[2a] Defendant's next contention is that plaintiff should be barred by her laches as a matter of law. Defendant acquired legal title to the property by a deed from Doris dated May 14, 1956, and recorded September 24, 1956. Plaintiff testified that she did not discover that title stood in defendant's name until sometime after a judgment had been obtained in another action which she had brought against Doris. The judgment in the other action was entered April 23, 1959, and the present action was begun October 23, 1959. There was no showing that the delay prejudiced defendant in any way. [3] Whether there has been delay amounting to laches in a particular case is a question of fact for the trial court. (Williams v. Marshall, 37 Cal. 2d 445, 455 [235 P.2d 372].) [2b] Here there is ample evidentiary support for the trial court's finding that plaintiff acted promptly and was not guilty of laches.

[4] Finally, appellant contends, "There is no evidence to support [a] finding ... that the stipulated judgment in case 662059 quieted title to the subject property in the plaintiff as against William H. Reeves, Sr. and Doris Johnston Reeves." The trial court received in evidence the superior court record in action 662059, brought by plaintiff against Reeves, Jr., and Doris. Reeves, Sr., had intervened in that [215 Cal. App. 2d 176] action. The parties to that action stipulated that a judgment be entered quieting the title of plaintiff as against Reeves, Sr., Reeves, Jr., and Doris Reeves, and such a judgment was made and entered April 23, 1959. The property involved in the present action was one of the parcels listed in the stipulation and the 1959 judgment, though it had not been mentioned in the complaint in that action. Defendant here was not a party to the former action.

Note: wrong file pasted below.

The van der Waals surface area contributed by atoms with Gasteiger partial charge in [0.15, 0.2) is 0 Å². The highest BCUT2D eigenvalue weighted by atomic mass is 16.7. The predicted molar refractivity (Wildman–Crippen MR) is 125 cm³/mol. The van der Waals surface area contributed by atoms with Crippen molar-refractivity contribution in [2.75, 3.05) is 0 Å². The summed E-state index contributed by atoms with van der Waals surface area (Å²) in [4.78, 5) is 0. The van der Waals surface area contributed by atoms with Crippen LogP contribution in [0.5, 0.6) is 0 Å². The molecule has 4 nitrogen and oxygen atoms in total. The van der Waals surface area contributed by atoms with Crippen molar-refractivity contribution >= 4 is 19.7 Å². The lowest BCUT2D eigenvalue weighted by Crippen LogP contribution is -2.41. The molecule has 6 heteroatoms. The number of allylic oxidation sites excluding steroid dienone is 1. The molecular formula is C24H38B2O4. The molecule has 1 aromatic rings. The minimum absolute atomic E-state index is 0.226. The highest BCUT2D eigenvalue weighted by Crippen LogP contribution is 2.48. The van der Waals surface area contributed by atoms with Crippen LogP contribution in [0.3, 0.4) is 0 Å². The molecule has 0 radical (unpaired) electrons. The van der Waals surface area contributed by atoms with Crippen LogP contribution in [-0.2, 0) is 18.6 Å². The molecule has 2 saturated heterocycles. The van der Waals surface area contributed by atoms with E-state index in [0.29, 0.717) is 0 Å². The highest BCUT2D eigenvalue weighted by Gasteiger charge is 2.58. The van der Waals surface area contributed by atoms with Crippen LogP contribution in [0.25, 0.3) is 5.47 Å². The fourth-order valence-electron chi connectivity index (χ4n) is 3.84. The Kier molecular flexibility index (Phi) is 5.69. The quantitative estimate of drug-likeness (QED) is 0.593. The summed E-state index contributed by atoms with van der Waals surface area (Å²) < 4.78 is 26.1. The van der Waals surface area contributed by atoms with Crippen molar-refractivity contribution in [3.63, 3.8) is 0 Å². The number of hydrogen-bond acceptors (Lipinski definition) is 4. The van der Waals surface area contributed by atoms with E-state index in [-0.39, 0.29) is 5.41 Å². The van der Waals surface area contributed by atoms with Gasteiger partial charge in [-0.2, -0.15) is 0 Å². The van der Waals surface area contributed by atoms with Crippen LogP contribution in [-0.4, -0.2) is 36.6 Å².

In the present action the trial court made a finding describing the stipulated judgment which was entered in 1959. Defendant's argument here seems to assume that the trial court based its judgment in the present action upon the 1959 judgment. However, neither the findings of fact and conclusions of law nor the judgment in the present case contains any recital that the 1959 judgment was binding on the defendant in the present action, or that it was res judicata of any issue in the present action.

The finding on this subject was an accurate statement of fact, though it was surplusage. The judgment here rests upon the finding that plaintiff has owned the property since she acquired it in 1943.

The judgment is affirmed.

Shinn, P. J., and Ford, J., concurred.